Today’s blog post topic is the love child of conversations with a couple of friends who are about to make the step into this freelance world and a pretty big case of impostor syndrome that I had this week. What do these two things have in common? The question “how do I actually add value as a freelancer”.
At first glance, this might be an odd question to ask yourself if you’re a freelancer. After all, there’s usually at least one conversation where you pitch yourself and what you have to offer. But this conversation is often focused on the functional expertise you bring to the table - the design skills, the knowledge of the local market, the development expertise.
However, there are multiple other ways how you add value as a freelancer that go beyond your functional expertise. And don’t forget or underestimate them - sometimes they are even more important than the tangible skills you were hired for!
- Bring in a fresh pair of eyes. If you’ve worked in a job for a longer time, you know how it is - you tend to start suffering from tunnel vision pretty quickly. The ugly email design that really bothered me in the first weeks of my old job? Well, that wasn’t so bad anymore after a month. The fact that the business plan is maybe half-baked? Naaaah, it’s not so bad. A fresh pair of eyes (your eyes!) works wonders. Sometimes it just takes one person to point out something really obvious for change to happen.
- Act as an idea generator. You’ve probably seen a lot of things in other companies and during other projects - systems, tools, processes, benchmark numbers, hiring policies, things that didn’t work, things that worked brilliantly. Bring that knowledge to the table! Sure, not everything is applicable, but your position as an a-political outsider enables you to throw new ideas into the room. Share your knowledge, share your experience, share the blog posts and books that you’ve read and encourage conversations that spark ideas.
- Tell the truth - give feedback to the highest level. A big problem for a lot of management teams and CEOs is that they don’t get feedback. And if they do, it’s usually riddled with political and personal agendas. Your position as a freelancer, your external view on the company and maybe your experience in a management team put you in a position where you can share your observations and give feedback to them. This step can be a little bit scary - after all, who are you to tell them what they’re doing wrong, right? Wrong. In my previous position, I would’ve been very thankful for someone from the outside to provide constructive feedback and suggestions how I could improve. I think this is true for a lot of management teams - just make sure that your feedback is concrete and actionable. And don’t give feedback because you want to sell an add-on to your current project. Do it only if you really care about your clients (which ideally you do for every single one of them) - that’s the only way to make sure that the feedback comes from a good place, a place for growth and encouragement.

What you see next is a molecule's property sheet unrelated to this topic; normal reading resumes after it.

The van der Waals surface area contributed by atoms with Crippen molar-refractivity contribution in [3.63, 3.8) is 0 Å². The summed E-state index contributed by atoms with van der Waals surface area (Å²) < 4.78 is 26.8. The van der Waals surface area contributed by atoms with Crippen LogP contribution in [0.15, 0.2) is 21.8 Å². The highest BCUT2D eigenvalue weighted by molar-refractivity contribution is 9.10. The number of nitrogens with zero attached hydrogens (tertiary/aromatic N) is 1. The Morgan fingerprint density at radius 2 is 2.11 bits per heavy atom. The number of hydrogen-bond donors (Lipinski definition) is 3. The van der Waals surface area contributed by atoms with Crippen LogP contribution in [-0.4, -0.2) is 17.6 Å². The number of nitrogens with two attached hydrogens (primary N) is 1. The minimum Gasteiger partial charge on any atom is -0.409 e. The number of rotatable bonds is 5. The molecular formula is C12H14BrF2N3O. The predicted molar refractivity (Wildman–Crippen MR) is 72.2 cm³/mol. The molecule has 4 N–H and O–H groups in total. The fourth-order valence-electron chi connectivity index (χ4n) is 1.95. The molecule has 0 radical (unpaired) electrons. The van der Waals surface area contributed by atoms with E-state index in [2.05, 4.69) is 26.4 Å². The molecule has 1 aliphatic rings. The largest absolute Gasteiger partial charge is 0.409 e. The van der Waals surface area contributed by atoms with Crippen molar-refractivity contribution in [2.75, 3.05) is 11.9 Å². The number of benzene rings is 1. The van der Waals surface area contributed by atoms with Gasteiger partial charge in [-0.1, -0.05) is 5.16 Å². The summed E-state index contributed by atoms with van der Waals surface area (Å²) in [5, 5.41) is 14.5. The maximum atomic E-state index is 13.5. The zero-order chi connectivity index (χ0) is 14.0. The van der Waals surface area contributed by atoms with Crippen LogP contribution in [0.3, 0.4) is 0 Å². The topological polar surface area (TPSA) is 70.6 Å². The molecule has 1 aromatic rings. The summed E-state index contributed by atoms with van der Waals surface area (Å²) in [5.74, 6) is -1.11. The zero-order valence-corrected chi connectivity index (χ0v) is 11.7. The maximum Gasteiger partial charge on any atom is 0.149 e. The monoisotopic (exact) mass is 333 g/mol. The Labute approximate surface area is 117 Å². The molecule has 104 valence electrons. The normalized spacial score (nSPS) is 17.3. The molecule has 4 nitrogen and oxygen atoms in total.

- Improve communication. Often, people don’t realize what others know or work on until it’s too late because it interferes with their work. Connect people with each other who are working on similar projects. Open up new communication channels - e.g. by establishing weekly meetings for people who haven’t really worked together before. Use your work to increase transparency about who does what in the organization.
- Generate an overview and foster focus. Sometimes, organizations are so busy with day-to-day work that there’s simply no time to generate a company-wide overview of projects and initiatives. But this is really important - it helps focusing the energy (especially of a startup) on the right things and improves communication and collaboration. Make yourself useful by generating an overview of all ongoing projects and asking critical questions why certain projects are done right now. Sometimes it takes someone from the outside to realize that the project you thought was priority 1 a month or two ago is in reality not that important anymore right now.
A freelancer is - ideally - never only hired for her functional expertise. She’s hired because she can bring something to the table others cannot - a fresh pair of eyes, great ideas, honest feedback. As a freelancer, don’t stop at “just” doing the functional job you were hired for. Try to understand how you can help your clients in other ways as well - figure out what they need and then help them achieve that. And don’t do it because you can sell more that way - do it because helping a company and seeing it grow and succeed is one of the most rewarding experiences you can get.